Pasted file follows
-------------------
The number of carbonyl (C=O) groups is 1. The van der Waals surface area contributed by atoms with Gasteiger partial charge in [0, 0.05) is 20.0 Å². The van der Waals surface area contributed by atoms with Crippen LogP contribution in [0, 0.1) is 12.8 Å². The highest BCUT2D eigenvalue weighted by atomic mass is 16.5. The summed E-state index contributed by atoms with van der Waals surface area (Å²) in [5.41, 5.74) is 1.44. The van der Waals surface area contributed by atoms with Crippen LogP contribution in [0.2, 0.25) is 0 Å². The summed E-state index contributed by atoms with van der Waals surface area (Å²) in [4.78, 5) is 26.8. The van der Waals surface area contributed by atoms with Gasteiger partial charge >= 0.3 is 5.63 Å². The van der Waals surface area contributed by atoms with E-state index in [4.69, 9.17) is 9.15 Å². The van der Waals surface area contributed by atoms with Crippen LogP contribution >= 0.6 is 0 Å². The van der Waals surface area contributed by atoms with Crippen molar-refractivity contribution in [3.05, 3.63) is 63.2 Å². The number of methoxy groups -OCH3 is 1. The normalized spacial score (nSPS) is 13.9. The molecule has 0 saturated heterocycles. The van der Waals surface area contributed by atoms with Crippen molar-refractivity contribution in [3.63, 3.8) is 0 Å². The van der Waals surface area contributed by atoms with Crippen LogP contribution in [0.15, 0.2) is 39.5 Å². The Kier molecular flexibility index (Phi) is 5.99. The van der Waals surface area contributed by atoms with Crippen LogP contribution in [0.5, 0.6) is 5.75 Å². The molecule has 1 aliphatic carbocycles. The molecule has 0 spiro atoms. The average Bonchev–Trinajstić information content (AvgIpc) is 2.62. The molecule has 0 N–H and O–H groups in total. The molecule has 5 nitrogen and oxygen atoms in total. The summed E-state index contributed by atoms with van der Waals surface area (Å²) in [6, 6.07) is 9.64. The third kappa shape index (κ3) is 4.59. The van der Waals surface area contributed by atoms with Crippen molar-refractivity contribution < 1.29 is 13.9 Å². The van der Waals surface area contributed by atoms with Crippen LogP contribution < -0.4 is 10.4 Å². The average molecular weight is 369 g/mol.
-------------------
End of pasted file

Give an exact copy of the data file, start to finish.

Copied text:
The number of carbonyl (C=O) groups is 1. The van der Waals surface area contributed by atoms with Gasteiger partial charge in [0, 0.05) is 20.0 Å². The van der Waals surface area contributed by atoms with Crippen LogP contribution in [0, 0.1) is 12.8 Å². The highest BCUT2D eigenvalue weighted by atomic mass is 16.5. The summed E-state index contributed by atoms with van der Waals surface area (Å²) in [5.41, 5.74) is 1.44. The van der Waals surface area contributed by atoms with Crippen LogP contribution in [0.2, 0.25) is 0 Å². The summed E-state index contributed by atoms with van der Waals surface area (Å²) in [4.78, 5) is 26.8. The van der Waals surface area contributed by atoms with Gasteiger partial charge >= 0.3 is 5.63 Å². The van der Waals surface area contributed by atoms with E-state index in [4.69, 9.17) is 9.15 Å². The van der Waals surface area contributed by atoms with Crippen LogP contribution >= 0.6 is 0 Å². The van der Waals surface area contributed by atoms with Crippen molar-refractivity contribution in [3.05, 3.63) is 63.2 Å². The number of methoxy groups -OCH3 is 1. The normalized spacial score (nSPS) is 13.9. The molecule has 0 saturated heterocycles. The van der Waals surface area contributed by atoms with Crippen molar-refractivity contribution in [3.63, 3.8) is 0 Å². The van der Waals surface area contributed by atoms with Crippen LogP contribution in [0.15, 0.2) is 39.5 Å². The Kier molecular flexibility index (Phi) is 5.99. The van der Waals surface area contributed by atoms with Crippen LogP contribution in [0.5, 0.6) is 5.75 Å². The molecule has 1 aliphatic carbocycles. The molecule has 0 spiro atoms. The average Bonchev–Trinajstić information content (AvgIpc) is 2.62. The molecule has 0 N–H and O–H groups in total. The molecule has 5 nitrogen and oxygen atoms in total. The summed E-state index contributed by atoms with van der Waals surface area (Å²) in [6, 6.07) is 9.64. The third kappa shape index (κ3) is 4.59. The van der Waals surface area contributed by atoms with Crippen molar-refractivity contribution < 1.29 is 13.9 Å². The van der Waals surface area contributed by atoms with Crippen LogP contribution < -0.4 is 10.4 Å². The average molecular weight is 369 g/mol.